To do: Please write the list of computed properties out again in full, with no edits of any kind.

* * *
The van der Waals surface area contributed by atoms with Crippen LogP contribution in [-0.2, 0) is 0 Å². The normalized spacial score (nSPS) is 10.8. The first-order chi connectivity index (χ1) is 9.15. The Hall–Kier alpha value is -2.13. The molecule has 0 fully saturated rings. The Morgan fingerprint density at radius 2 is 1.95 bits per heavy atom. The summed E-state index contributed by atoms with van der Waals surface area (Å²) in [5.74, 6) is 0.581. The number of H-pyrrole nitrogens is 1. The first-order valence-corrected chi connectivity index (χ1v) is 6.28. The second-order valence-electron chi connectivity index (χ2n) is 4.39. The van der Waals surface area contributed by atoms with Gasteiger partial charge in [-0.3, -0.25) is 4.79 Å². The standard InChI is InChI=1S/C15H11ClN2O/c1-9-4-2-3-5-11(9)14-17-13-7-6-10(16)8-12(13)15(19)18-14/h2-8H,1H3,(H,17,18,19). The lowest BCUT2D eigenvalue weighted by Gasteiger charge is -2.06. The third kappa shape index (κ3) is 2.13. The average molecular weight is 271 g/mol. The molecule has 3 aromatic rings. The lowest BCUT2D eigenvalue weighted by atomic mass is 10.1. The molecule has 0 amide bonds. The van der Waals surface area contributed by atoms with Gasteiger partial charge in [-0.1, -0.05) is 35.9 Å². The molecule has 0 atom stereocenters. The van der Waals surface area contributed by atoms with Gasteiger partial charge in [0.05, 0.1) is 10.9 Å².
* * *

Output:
The van der Waals surface area contributed by atoms with Crippen LogP contribution in [-0.2, 0) is 0 Å². The normalized spacial score (nSPS) is 10.8. The first-order chi connectivity index (χ1) is 9.15. The Hall–Kier alpha value is -2.13. The molecule has 0 fully saturated rings. The Morgan fingerprint density at radius 2 is 1.95 bits per heavy atom. The summed E-state index contributed by atoms with van der Waals surface area (Å²) in [5.74, 6) is 0.581. The number of H-pyrrole nitrogens is 1. The first-order valence-corrected chi connectivity index (χ1v) is 6.28. The second-order valence-electron chi connectivity index (χ2n) is 4.39. The van der Waals surface area contributed by atoms with Gasteiger partial charge in [-0.3, -0.25) is 4.79 Å². The standard InChI is InChI=1S/C15H11ClN2O/c1-9-4-2-3-5-11(9)14-17-13-7-6-10(16)8-12(13)15(19)18-14/h2-8H,1H3,(H,17,18,19). The lowest BCUT2D eigenvalue weighted by Gasteiger charge is -2.06. The third kappa shape index (κ3) is 2.13. The average molecular weight is 271 g/mol. The molecule has 3 aromatic rings. The lowest BCUT2D eigenvalue weighted by atomic mass is 10.1. The molecule has 0 amide bonds. The van der Waals surface area contributed by atoms with Gasteiger partial charge in [-0.1, -0.05) is 35.9 Å². The molecule has 0 atom stereocenters. The van der Waals surface area contributed by atoms with Gasteiger partial charge in [0.05, 0.1) is 10.9 Å².